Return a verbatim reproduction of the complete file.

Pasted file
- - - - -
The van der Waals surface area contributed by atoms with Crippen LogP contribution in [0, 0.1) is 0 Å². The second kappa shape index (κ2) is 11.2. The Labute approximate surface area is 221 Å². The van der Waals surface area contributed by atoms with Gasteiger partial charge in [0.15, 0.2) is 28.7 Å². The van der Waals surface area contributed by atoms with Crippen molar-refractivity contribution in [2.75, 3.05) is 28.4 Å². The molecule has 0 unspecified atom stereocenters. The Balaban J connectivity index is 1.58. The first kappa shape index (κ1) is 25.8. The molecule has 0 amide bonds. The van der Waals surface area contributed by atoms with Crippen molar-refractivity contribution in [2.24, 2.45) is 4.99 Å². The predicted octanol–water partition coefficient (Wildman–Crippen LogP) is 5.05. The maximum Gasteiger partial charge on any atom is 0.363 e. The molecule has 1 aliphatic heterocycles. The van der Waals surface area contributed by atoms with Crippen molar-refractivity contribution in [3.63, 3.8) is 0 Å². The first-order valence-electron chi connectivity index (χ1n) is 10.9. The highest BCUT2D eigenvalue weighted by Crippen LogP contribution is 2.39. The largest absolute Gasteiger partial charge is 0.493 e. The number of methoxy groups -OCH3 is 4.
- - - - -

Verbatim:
The van der Waals surface area contributed by atoms with Crippen LogP contribution in [0, 0.1) is 0 Å². The second kappa shape index (κ2) is 11.2. The Labute approximate surface area is 221 Å². The van der Waals surface area contributed by atoms with Gasteiger partial charge in [0.15, 0.2) is 28.7 Å². The van der Waals surface area contributed by atoms with Crippen molar-refractivity contribution in [2.75, 3.05) is 28.4 Å². The molecule has 0 unspecified atom stereocenters. The Balaban J connectivity index is 1.58. The first kappa shape index (κ1) is 25.8. The molecule has 0 amide bonds. The van der Waals surface area contributed by atoms with Crippen molar-refractivity contribution in [2.24, 2.45) is 4.99 Å². The predicted octanol–water partition coefficient (Wildman–Crippen LogP) is 5.05. The maximum Gasteiger partial charge on any atom is 0.363 e. The molecule has 1 aliphatic heterocycles. The van der Waals surface area contributed by atoms with Crippen molar-refractivity contribution in [3.63, 3.8) is 0 Å². The first-order valence-electron chi connectivity index (χ1n) is 10.9. The highest BCUT2D eigenvalue weighted by Crippen LogP contribution is 2.39. The largest absolute Gasteiger partial charge is 0.493 e. The number of methoxy groups -OCH3 is 4.